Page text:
Against this backdrop, on November 8, 2018, Judge Vyskocil issued the much-anticipated decision dismissing the involuntary petition.
Judge Vyskocil dismissed the involuntary petition on the grounds that: (1) as holders of nonrecourse claims, the Petitioning Creditors did not hold claims against the person (Taberna) as required by section 303(b) of the Bankruptcy Code and, therefore, were not eligible to file the involuntary petition; and (2) cause existed for dismissal pursuant to section 1112(b) of the Bankruptcy Code, including because the case served no legitimate bankruptcy purpose and dismissal was in the best interest of the creditors and the estate.1 Taberna Preferred Funding IV, Ltd. v. Opportunities II Ltd., et. al., (In re Taberna Preferred Funding IV, Ltd.), No. 17-11628 (MKV), 2018 WL 5880918, at *24 (Bankr. S.D.N.Y. 2018).2
Section 303(b) of the Bankruptcy Code “requires that an involuntary petition be brought by at least three qualifying creditors and that each such creditor holds a claim against the target of the involuntary petition.” Id. at *6. The Petitioning Creditors argued that they held claims against Taberna as required by section 303(b), both because the terms of the indenture stated that they held recourse claims, and because the Bankruptcy Code should be read to say that even holders of nonrecourse claims are eligible to file involuntary petitions. In response to these arguments, Judge Vyskocil held that: (1) the terms of the indenture explicitly stated that the Petitioning Creditors’ notes were nonrecourse; and (2) the Bankruptcy Code does indeed distinguish between recourse and nonrecourse debt for purposes of determining eligibility to file an involuntary petition. Id. at *6-*16. Accordingly, Judge Vyskocil held that the Petitioning Creditors were ineligible to have filed the involuntary petition against Taberna. Id. at *6.
Judge Vyskocil found that based on the plain meaning of the language in the indenture, it was clear that the notes at issue were nonrecourse and that Taberna was not personally liable to the noteholders in connection therewith. Id. at *7-*8. In other words, the noteholders could only look to the collateral for recourse – but not to Taberna itself – leaving the noteholders with no unsecured claims against the purported debtor. In the absence of holding unsecured claims, the procedural threshold to commence an involuntary case under section 303(b) was not satisfied. In reaching that conclusion, Judge Vyskocil expressly rejected the Petitioning Creditors’ argument that the language in the indenture provided that the underlying notes did not become nonrecourse until the collateral was liquidated. Id. Rather, Judge Vyskocil found that the language in the indenture unambiguously provided that a noteholders’ claim was to be extinguished “following realization of the collateral and its reduction to zero.” Id.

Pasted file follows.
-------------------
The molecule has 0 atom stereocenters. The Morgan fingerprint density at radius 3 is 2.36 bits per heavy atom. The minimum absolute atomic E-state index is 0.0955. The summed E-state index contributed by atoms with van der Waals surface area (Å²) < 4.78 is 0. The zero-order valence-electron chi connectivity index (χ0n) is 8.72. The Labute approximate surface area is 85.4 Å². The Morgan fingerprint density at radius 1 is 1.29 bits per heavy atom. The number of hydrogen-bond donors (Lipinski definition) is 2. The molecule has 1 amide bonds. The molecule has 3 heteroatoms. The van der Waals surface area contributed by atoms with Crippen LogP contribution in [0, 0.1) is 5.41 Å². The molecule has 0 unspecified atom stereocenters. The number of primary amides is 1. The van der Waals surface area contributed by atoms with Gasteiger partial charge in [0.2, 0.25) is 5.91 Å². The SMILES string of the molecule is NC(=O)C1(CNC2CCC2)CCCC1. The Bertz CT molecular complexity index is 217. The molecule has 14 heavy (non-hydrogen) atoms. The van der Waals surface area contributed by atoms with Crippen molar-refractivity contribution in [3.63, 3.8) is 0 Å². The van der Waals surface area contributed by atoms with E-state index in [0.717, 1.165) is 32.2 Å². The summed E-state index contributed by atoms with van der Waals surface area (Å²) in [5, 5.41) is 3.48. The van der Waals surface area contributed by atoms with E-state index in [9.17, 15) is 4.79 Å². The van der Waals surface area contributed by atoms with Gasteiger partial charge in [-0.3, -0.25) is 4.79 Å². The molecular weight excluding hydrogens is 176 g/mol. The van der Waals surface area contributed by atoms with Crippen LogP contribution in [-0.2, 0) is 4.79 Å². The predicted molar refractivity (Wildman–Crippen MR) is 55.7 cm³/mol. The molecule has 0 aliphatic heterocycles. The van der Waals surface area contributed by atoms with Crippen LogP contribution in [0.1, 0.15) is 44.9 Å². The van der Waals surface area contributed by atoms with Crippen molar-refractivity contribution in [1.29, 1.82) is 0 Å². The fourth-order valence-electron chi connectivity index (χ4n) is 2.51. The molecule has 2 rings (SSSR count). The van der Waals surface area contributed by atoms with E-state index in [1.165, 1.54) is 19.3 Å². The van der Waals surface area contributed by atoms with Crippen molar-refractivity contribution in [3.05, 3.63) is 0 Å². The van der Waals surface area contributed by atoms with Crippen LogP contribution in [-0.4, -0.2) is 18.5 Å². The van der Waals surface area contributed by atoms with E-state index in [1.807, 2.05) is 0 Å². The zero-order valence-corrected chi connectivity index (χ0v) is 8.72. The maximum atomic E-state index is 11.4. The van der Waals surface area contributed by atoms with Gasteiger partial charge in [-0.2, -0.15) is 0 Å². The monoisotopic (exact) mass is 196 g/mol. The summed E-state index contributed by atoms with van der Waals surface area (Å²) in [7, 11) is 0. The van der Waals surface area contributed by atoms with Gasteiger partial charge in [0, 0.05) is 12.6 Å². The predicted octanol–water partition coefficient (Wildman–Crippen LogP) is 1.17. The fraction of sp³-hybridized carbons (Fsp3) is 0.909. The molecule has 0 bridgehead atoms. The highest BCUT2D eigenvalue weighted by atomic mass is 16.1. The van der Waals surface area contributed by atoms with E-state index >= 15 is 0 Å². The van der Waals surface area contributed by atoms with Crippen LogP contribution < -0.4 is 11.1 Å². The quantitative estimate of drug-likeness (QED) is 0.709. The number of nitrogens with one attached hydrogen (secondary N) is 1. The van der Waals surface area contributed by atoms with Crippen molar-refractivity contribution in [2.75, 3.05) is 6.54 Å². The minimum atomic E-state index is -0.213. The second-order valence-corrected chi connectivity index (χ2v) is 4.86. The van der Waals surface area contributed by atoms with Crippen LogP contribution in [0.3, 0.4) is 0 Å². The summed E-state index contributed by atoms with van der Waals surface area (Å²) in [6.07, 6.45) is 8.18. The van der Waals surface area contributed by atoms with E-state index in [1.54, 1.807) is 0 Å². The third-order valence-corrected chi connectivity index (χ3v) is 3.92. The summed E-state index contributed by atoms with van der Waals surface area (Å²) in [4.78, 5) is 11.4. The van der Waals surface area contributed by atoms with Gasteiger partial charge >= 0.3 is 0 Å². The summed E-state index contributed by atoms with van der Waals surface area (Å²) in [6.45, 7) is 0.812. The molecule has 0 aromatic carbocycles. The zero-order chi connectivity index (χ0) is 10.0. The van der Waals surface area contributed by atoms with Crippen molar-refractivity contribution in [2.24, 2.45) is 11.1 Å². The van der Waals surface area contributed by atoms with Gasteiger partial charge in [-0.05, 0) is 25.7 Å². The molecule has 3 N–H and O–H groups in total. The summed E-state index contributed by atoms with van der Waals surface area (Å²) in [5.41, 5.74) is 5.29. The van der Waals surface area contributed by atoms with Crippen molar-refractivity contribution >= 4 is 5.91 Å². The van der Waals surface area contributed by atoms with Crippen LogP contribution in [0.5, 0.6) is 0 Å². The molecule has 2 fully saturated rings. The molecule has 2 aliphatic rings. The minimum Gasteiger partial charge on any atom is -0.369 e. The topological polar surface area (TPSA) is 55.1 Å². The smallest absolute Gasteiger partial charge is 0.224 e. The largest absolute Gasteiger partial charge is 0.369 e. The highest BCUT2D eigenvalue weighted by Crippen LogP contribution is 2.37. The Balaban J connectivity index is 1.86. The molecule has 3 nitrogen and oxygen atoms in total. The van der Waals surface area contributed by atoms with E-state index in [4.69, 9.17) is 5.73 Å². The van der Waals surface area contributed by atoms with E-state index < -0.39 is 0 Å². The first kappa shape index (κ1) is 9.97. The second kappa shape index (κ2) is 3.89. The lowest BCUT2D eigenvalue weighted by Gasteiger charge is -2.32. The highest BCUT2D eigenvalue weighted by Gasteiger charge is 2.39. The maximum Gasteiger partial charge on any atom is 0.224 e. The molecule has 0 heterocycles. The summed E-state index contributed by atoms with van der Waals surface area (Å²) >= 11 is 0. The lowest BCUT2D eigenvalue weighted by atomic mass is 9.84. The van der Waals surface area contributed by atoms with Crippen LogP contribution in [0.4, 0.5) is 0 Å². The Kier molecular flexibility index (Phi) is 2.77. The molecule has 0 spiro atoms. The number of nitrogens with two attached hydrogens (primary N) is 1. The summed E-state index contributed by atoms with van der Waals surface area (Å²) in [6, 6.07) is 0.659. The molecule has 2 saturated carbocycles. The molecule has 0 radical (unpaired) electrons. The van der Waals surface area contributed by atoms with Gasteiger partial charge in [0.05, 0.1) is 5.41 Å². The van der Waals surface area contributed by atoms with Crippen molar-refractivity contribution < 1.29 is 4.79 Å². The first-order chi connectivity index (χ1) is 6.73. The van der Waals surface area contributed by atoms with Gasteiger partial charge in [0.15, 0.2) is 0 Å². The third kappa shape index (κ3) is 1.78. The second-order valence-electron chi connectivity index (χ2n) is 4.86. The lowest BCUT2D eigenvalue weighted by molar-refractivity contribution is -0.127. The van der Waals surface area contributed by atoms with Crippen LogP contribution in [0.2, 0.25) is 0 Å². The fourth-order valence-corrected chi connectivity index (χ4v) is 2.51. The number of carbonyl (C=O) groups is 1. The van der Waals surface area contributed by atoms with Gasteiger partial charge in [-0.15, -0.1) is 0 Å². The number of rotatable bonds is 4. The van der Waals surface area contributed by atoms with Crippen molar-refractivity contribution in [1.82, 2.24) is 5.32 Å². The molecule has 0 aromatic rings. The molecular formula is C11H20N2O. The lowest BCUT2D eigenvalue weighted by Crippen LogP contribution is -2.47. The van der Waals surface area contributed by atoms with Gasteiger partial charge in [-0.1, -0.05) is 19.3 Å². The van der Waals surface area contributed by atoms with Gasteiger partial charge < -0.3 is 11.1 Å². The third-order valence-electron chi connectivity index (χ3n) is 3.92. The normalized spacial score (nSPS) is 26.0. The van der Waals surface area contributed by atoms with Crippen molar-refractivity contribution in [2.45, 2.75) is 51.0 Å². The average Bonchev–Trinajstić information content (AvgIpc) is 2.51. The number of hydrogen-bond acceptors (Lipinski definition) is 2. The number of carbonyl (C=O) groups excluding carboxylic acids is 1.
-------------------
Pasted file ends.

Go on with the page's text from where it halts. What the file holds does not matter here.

Further, the Petitioning Creditors argued that sections 1111(b) and 102(2) of the Bankruptcy Code eliminate the distinction between recourse and nonrecourse debt, including for purposes of evaluating whether a creditor is eligible to commence an involuntary case under section 303(b) of the Bankruptcy Code. Specifically, the Petitioning Creditors argued that section 1111(b) of the Bankruptcy Code “eliminates any distinction in chapter 11 between recourse and nonrecourse debt,” and therefore, when determining whether a petitioning creditor holds a claim against the entity that is the subject of an involuntary petition as required under section 303(b), nonrecourse creditors must be treated as holding recourse claims.3 This argument failed, however, as Judge Vyskocil held that section 1111(b) is not applicable for the purposes of determining a party’s eligibility to initiate an involuntary bankruptcy under section 303. Id. at *9-*12. Judge Vyskocil explained that the plain language of section 1111(b) makes clear that the recourse transformation is for plan distribution purposes and does not change the nature or terms of a creditor’s security interest. Id. at *10. As a result, section 1111(b) does not treat all nonrecourse claims as recourse under all circumstances, including at the commencement of every chapter 11 case. Id. And thus, because an order for relief had not been entered given the dispute, there was no chapter 11 case such that section 1111(b) could be considered triggered for purposes of determining a party’s eligibility to initiate an involuntary bankruptcy under section 303(b) in the first instance. Id.